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Seventh heaven
Alice Hoffman
Adult Fiction HOFFMAN

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From Publishers' Weekly:

In the full flowering of her extraordinary talent, Hoffman has produced a wise, poignant and uplifting novel luminous with the sensitive evocation of ordinary lives. The setting is a Long Island, N.Y., housing development from 1959 to 1960, a place of conforming, happy families where husbands mow the lawns of the tract houses and wives meet for coffee, where ``safety hung over the neighborhood like a net.'' The arrival of Nora Silk, a brassy divorcee with two young children, is the catalyst for disturbing changes and events, some of them violent. Plucky, impetuous, innocently seductive and a messy housekeeper, Nora is anathema to the subdivision wives, who ostracize her and whose children torment her eight-year-old clairvoyant son, Billy. But as Nora's presence disturbs the community, it is slowly revealed that behind the identical facades of the houses are secret lives of turmoil, restlessness and longing. As in all Hoffman novels, mundane existence is disrupted in surprising ways: families disintegrate, a teenager dies, a placid housewife disappears. And ultimately Nora, whose optimism about her dead-end life is unquenchable, becomes an instrument of healing. Hoffman has intuitive grasp of the thoughts and feelings that are masked by conventional behavior. Like some of her characters, she seems to have a spooky ability to read thoughts; how else to account for her unerring understanding of people of nearly every age and across a broad social spectrum? She has a gift for perceiving the cruelty of children and the wide gulf that yawns between the most loving, attentive parents and their offspring's unknown wishes and deeds. As usual, she tells more than a compulsively readable story. She does magic, she unsettles you and she leaves you feeling emotionally purged and satisfied. Literary Guild and Doubleday Book Club main selections. (Aug.) (c) Copyright PWxyz, LLC. All rights reserved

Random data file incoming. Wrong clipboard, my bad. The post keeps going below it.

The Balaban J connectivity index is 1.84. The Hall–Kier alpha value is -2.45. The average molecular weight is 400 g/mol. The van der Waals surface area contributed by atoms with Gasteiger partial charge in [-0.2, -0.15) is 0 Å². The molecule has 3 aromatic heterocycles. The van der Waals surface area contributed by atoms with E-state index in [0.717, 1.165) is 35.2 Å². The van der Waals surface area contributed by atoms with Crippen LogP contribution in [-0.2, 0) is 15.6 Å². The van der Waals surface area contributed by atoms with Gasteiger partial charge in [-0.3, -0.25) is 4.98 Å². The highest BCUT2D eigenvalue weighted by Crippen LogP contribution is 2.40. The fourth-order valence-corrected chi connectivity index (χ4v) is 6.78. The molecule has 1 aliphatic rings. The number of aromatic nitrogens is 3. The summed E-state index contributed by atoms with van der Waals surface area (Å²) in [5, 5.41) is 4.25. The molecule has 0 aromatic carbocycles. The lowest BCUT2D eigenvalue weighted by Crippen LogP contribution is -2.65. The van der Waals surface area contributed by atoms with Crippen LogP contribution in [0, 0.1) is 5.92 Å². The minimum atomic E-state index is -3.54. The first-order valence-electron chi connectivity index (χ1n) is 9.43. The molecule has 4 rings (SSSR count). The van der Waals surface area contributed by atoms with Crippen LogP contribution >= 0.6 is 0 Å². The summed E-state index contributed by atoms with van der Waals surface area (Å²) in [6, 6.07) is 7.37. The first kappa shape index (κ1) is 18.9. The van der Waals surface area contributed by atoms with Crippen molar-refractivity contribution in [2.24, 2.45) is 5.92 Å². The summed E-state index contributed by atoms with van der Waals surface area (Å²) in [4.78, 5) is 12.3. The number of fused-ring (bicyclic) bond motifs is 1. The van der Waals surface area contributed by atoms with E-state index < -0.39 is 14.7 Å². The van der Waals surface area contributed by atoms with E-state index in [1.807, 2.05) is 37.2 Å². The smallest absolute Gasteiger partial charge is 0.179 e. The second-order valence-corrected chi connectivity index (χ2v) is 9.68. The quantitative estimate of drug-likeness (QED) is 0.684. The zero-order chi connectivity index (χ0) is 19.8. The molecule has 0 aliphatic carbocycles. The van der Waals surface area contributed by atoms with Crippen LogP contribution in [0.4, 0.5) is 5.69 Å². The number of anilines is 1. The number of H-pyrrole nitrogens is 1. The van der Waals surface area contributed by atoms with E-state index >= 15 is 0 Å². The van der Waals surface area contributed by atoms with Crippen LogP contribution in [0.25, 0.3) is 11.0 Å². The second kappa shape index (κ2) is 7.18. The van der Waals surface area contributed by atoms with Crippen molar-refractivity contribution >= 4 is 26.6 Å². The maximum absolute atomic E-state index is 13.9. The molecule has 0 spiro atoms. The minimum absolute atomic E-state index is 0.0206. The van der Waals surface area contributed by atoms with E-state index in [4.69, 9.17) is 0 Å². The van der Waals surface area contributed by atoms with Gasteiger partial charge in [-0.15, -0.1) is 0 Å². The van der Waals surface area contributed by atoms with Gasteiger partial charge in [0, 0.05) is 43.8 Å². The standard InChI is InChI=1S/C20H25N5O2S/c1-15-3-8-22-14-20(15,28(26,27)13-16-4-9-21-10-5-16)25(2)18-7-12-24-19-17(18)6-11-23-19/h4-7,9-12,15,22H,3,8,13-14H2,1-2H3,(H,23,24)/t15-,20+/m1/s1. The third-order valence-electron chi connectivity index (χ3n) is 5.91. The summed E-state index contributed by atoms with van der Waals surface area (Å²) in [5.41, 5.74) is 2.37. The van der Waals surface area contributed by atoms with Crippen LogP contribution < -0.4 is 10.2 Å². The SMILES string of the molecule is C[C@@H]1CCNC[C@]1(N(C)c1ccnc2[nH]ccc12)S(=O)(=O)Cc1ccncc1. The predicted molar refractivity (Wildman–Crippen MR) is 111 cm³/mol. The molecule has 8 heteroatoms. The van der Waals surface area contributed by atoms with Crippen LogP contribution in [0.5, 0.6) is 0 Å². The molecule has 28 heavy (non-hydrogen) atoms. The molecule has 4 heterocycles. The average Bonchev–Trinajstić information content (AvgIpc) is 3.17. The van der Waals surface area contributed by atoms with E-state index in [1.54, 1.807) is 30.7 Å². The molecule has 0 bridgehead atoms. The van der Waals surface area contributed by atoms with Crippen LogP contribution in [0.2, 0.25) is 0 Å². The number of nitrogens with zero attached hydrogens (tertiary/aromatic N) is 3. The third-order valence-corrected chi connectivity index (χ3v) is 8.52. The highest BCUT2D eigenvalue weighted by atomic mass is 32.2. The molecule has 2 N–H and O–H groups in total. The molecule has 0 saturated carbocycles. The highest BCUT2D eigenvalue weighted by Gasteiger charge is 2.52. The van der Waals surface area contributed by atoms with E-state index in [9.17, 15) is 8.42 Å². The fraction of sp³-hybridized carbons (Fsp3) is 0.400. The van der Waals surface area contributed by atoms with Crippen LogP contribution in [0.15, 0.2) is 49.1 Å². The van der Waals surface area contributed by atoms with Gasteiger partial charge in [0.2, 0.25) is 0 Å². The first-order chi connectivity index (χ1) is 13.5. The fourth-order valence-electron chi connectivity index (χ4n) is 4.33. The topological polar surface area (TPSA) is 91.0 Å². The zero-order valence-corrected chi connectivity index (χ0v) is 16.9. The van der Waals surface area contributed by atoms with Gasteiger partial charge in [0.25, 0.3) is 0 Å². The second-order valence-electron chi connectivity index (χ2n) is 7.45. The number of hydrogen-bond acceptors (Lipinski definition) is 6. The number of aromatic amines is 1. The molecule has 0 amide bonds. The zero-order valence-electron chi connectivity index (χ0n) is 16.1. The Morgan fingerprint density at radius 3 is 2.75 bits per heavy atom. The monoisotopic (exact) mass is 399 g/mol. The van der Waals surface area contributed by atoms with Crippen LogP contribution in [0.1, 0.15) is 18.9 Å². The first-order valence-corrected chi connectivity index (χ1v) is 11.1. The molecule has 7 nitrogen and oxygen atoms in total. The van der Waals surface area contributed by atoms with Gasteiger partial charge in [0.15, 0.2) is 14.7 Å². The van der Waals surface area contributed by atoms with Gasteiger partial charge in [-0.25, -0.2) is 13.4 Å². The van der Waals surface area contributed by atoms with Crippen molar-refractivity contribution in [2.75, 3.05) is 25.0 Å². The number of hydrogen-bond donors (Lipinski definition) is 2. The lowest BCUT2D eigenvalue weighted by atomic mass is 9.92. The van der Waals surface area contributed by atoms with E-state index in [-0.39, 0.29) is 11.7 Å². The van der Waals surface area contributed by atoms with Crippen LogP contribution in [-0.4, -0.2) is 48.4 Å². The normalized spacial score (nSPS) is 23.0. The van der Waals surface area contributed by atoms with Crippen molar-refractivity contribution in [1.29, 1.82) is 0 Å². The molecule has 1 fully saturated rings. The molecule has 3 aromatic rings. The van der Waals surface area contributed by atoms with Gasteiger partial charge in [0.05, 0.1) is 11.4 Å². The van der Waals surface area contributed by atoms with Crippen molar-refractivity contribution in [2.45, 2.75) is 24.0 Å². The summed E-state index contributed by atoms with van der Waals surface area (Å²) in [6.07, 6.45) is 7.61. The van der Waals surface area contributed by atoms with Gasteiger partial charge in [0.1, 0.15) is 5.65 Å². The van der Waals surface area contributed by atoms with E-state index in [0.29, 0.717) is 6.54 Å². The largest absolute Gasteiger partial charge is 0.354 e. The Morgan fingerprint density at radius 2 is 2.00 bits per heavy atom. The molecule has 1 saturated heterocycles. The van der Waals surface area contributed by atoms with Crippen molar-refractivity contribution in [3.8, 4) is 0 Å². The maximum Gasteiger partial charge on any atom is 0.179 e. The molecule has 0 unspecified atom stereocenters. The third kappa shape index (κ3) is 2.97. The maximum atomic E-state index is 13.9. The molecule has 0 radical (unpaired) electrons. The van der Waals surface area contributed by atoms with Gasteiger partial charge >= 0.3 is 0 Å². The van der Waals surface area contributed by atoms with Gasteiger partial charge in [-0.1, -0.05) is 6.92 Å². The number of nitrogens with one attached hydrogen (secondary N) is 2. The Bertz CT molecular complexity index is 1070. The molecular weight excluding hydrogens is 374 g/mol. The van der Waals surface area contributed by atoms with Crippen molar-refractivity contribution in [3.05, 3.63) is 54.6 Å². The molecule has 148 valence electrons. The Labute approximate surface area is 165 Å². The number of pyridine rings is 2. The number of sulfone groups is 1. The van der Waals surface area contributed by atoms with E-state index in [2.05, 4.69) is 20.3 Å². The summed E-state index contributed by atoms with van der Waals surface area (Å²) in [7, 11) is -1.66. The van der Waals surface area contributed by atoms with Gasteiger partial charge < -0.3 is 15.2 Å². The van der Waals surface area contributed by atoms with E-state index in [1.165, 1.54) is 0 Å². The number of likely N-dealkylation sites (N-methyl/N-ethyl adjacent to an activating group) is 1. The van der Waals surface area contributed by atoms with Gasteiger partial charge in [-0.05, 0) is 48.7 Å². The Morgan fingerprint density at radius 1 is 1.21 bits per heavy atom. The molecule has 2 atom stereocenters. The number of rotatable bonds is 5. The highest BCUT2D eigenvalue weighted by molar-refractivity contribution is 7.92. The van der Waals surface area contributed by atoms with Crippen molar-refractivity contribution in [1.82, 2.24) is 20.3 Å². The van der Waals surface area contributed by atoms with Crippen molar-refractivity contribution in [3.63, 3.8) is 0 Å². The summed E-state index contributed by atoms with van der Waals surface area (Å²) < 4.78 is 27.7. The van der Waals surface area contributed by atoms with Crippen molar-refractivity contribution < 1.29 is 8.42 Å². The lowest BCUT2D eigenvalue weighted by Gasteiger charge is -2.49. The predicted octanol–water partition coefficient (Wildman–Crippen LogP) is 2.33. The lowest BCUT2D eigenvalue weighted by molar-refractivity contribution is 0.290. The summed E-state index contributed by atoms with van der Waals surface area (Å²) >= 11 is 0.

From Library Journal:

In felicitously recording the lives of newcomers-on-the-block Nora Silk and her sons, baby James and young Billy, Hoffman proves once again that she can tell a charming story about suburbia that is, at once, mundane and oddly transcendent. Nora, a young, sexy divorcee, moves to the suburbs of New York City following her divorce (in 1959 a scandalous event). All alone, she manages work, her sons, and assorted domestic responsibilities with quirky flair, if not thoroughness (and occasional help from assorted magic spells inherited from her grandfather). Hoffman takes the reader back to that apparently innocent time and into a ``nice'' neighborhood, where the sunny replicated exteriors of the houses hide sometimes desperate lives within. Nora and her neighbors signal lifestyles of the future: a woman walks out on her family, another goes back to work; a boy is abused and strikes back; a father leaves home. Combining reality with magic, this novel surpasses At Risk (LJ 7/88). It should attract a wide readership. Literary Guild and Doubleday Book Club main selections; previewed in Prepub Alert, LJ 3/15/90.-- Lauren Bielski, New York (c) Copyright 2010. Library Journals LLC, a wholly owned subsidiary of Media Source, Inc. No redistribution permitted.

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main characters Nora Silk
Female
Divorced
mysterious.



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